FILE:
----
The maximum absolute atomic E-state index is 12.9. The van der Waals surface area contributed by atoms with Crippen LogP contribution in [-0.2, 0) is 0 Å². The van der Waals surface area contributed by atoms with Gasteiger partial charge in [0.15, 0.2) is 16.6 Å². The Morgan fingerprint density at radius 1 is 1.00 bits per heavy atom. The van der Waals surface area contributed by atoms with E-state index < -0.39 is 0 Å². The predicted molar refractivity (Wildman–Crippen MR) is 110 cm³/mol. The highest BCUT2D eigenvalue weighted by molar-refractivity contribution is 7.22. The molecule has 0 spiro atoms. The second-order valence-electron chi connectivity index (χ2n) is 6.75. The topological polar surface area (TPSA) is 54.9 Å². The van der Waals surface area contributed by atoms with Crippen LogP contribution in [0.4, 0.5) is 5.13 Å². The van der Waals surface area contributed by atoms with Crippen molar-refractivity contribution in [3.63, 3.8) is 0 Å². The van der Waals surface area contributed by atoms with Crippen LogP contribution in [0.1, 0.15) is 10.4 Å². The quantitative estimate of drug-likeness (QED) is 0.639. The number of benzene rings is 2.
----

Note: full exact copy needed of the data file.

The maximum absolute atomic E-state index is 12.9. The van der Waals surface area contributed by atoms with Crippen LogP contribution in [-0.2, 0) is 0 Å². The van der Waals surface area contributed by atoms with Gasteiger partial charge in [0.15, 0.2) is 16.6 Å². The Morgan fingerprint density at radius 1 is 1.00 bits per heavy atom. The van der Waals surface area contributed by atoms with E-state index < -0.39 is 0 Å². The predicted molar refractivity (Wildman–Crippen MR) is 110 cm³/mol. The highest BCUT2D eigenvalue weighted by molar-refractivity contribution is 7.22. The molecule has 0 spiro atoms. The second-order valence-electron chi connectivity index (χ2n) is 6.75. The topological polar surface area (TPSA) is 54.9 Å². The van der Waals surface area contributed by atoms with Crippen LogP contribution in [0.4, 0.5) is 5.13 Å². The van der Waals surface area contributed by atoms with Crippen molar-refractivity contribution in [3.63, 3.8) is 0 Å². The van der Waals surface area contributed by atoms with Crippen LogP contribution in [0.1, 0.15) is 10.4 Å². The quantitative estimate of drug-likeness (QED) is 0.639. The number of benzene rings is 2.